Identifying Roman Coins: Deciphering Inscriptions

Inscriptions on coins can contain a vast array of information, and although ancient coins may not have the year so kindly marked upon them as modern coins do, they do provide some excellent dating criteria.  Roman inscriptions are very formulaic featuring an array of titles and name segments so without further ado  I shall explore them using the categories created last week.

1st & 2nd Century Coins

The inscriptions here are the most exact to the point that if whole and legible they will usually allow you to date your coin to the year  through the naming of their government titles.  A typical coin might read
IMP CAES [name] AVG PM TRP [number] PP COS [number]

Image

Coin of Vespasian, showing where the emperor’s name starts

IMP CAES AVG are all titles abbreviated from Emperor Caesar Augustus,  from the reign of the great Augustus himself all emperors use AVG as a sign of their power to either demonstrate lineage from or  demonstrate themselves as a ruler. If AVG does not appear on it at all then it is likely to be the heir being promoted on the coin instead. The emperor’s name or the abbreviation of it will usually be inserted between CAES and AVG or around it.  It is here that an encyclopaedic memory of the emperors of Rome will be useful, or failing that a good resource website.

http://www.wildwinds.com/coins/ric/i.html  I find this site  quite useful,  laid out alphabetically rather than chronologically so can be particularly useful when searching by spelling.

PM TRP PP COS are all titles of prestige and government and it is from these that we can construct much more narrow dates.
PM = PONTIFEX MAXIMVS =  High priest
TRP = TRIBUNICIA  POTESTATE = of Tribunian power
PP = PATER PATRIAE = Father of the State
COS = Consul = The highest position within government something akin to a prime minister or president, there would be two consuls holding power together each year.
The COS & TRP are often marked with a number next to them to mark how many times they held that position, this is important because we have listings of what men fulfilled this positions and when so by comparing these numbers to the lists can provide us with dates for when that coin could have been minted.   An example of this list  http://www.roman-empire.net/articles/article-024.html
Most good Roman coin handbooks should have such a list in their index.

Finally there are additional titles bestowed for specific feats of conquest or supreme amazingness these crop up in forms such as GERM,  BRITANNICVS, PARTHICVS, ARABICVS, ARMENIACVS all for conquest.  and OPTIMUS for the greatest.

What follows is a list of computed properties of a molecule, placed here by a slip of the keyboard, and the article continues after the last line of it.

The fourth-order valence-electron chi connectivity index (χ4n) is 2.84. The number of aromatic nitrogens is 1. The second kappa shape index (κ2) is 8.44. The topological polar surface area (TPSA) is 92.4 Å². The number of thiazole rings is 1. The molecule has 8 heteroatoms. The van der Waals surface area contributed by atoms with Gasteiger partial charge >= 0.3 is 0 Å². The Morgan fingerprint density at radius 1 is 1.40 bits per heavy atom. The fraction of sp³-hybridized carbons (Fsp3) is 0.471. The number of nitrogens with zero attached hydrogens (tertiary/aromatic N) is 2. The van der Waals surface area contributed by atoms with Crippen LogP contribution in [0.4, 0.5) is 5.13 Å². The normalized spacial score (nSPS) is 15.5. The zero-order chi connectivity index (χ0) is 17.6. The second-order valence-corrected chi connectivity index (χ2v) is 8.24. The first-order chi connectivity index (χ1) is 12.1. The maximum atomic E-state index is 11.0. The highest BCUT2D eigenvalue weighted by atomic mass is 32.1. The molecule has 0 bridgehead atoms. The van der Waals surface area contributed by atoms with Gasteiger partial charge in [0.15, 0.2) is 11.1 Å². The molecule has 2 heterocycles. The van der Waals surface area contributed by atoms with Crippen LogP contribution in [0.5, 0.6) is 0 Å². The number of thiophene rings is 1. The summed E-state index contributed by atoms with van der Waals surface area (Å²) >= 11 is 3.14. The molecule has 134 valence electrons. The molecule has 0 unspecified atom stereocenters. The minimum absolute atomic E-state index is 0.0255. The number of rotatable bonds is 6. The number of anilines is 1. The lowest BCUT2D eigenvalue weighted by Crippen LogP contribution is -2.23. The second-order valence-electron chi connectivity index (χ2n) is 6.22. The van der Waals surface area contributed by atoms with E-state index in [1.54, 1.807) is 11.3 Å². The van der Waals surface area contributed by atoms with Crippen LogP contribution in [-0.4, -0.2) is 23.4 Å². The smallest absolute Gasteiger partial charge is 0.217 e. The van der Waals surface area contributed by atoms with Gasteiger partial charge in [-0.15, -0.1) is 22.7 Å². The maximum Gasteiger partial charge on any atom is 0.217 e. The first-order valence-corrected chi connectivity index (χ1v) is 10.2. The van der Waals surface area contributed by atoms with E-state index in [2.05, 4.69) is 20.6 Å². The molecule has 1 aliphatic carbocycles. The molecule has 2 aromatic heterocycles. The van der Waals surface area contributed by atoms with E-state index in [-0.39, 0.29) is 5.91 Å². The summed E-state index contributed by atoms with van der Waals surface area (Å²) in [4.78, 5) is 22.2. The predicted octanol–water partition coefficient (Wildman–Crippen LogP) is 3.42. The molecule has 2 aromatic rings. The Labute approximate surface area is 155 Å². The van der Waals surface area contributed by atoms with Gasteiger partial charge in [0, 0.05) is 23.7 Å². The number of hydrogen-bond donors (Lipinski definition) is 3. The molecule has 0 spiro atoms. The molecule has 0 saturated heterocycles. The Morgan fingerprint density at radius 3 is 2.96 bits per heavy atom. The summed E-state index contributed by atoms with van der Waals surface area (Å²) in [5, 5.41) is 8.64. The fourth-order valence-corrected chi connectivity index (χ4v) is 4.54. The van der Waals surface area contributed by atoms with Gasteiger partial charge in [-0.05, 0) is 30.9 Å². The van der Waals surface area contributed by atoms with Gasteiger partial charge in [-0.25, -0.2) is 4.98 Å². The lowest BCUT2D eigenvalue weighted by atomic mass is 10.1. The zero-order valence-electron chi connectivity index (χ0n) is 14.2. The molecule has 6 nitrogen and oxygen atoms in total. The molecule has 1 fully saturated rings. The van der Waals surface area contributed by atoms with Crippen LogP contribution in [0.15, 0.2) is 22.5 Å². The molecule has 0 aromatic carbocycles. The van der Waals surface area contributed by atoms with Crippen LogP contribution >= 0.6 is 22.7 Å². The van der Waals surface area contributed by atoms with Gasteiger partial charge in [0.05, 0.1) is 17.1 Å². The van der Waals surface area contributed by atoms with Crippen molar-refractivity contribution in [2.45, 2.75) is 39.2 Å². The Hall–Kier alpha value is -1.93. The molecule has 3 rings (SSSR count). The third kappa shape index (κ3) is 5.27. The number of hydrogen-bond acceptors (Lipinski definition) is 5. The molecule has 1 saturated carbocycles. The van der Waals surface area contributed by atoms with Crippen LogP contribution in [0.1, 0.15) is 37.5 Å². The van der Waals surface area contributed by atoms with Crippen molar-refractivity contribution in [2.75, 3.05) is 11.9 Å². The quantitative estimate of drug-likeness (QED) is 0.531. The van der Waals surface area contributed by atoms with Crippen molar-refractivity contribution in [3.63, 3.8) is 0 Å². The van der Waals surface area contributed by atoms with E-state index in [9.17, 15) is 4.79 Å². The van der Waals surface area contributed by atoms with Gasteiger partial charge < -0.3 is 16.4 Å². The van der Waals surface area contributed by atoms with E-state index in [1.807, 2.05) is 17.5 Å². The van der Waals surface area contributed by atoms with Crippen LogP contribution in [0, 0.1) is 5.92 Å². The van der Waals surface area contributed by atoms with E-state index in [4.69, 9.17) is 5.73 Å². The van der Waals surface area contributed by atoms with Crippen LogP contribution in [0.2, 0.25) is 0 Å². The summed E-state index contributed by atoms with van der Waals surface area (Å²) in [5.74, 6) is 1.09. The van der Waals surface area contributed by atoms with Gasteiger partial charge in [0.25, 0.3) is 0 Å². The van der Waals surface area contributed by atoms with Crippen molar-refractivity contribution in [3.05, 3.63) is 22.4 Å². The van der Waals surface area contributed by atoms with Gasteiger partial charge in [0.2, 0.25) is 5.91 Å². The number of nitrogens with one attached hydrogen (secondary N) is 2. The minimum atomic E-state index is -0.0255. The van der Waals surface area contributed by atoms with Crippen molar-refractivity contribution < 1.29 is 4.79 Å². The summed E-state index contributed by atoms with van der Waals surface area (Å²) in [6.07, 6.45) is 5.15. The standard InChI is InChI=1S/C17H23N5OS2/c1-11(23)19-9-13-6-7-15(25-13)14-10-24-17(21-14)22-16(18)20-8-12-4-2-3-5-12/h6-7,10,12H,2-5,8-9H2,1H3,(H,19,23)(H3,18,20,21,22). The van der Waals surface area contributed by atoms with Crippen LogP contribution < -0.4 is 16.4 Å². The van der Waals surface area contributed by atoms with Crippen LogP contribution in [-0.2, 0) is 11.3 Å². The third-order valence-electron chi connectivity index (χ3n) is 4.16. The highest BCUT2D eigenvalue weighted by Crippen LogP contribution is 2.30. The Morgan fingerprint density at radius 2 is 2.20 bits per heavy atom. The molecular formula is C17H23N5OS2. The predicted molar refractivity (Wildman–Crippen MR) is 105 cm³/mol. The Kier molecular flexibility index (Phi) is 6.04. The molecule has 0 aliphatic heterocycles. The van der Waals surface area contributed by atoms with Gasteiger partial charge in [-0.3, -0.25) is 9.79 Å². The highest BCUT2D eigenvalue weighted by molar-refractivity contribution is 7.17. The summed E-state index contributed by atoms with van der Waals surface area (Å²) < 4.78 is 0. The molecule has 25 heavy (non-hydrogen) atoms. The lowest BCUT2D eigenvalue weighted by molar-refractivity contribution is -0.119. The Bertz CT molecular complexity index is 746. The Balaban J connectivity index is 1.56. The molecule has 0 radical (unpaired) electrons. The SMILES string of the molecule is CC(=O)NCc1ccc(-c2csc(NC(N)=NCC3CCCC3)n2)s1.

Although they look a lot it is not vastly important to memorise every single title that may have existed, its possible combinations and translations. But rather to remain aware of what these titles look like so you distinguish from a name so as to help you read your coin and attribute it, and of course date it more securely that that emperors reign if you wish to do so.

Image

Roman Coins on display in Dorset County Museum

Later 3rd century and 4th century coins

The above system stays in use through the third century however  by AD260’s different inscription formulas become common as the ‘radiate’ coins become increasingly more debased.  Now many coins will often read:
IMP [name] AVG

In Britain, information about how many consulships have been held tend to disappear reflecting the unstable nature of authority and Britain’s short lifted independence from central Roman power at this point as well as changing fashions.  In the late third and into the 4th century one sees a few variations of these inscriptions:

IMP  [name] P F AVG = IMPERATOR PIVS FELIX AVGVSTVS = Emperor […] the Pious and Blessed Augustus’

DN [name] PF AVG = DOMINVS NOSTER [name] PIVS FELIX AVGVSTVS = ‘Our Lord […] the Pious and Blessed Augustus’

It is also commonplace for an emperor to promote the imperial family by minting coins showing his heirs, wife or mother. One can tell if the figure is an heir as it will read CAES instead of AVG at the end.  This often occurs as NOB C or N C meaning ‘most noble caesar’  Such inscriptions are particularly prevalent for the Constantinian dynasty AD 307-364.

4th century coins also have one other distinguishing marks on them which occur on the reverse underneath the image.   Here is often a mint mark,  normally 3 letters but no means limited to three letters they show where the coin was minted.  In Britain the most common ones are
TR for Trier (Northern Germany)
LG for Lyon (France)
CON for Arles (France)
LON for London (Britain

This is by no means a comprehensive list and they will have other letters around to signify what workshop at the mint it came from,  P – prima/1st  S – Secunda – 2nd however for a more comprehensive guide see  http://www.tesorillo.com/aes/home.htm

This is by no means a comprehensive guide however an introduction to how to understand inscriptions , identify the different segments and with that find the names so that one can begin to understand Roman numismatics.

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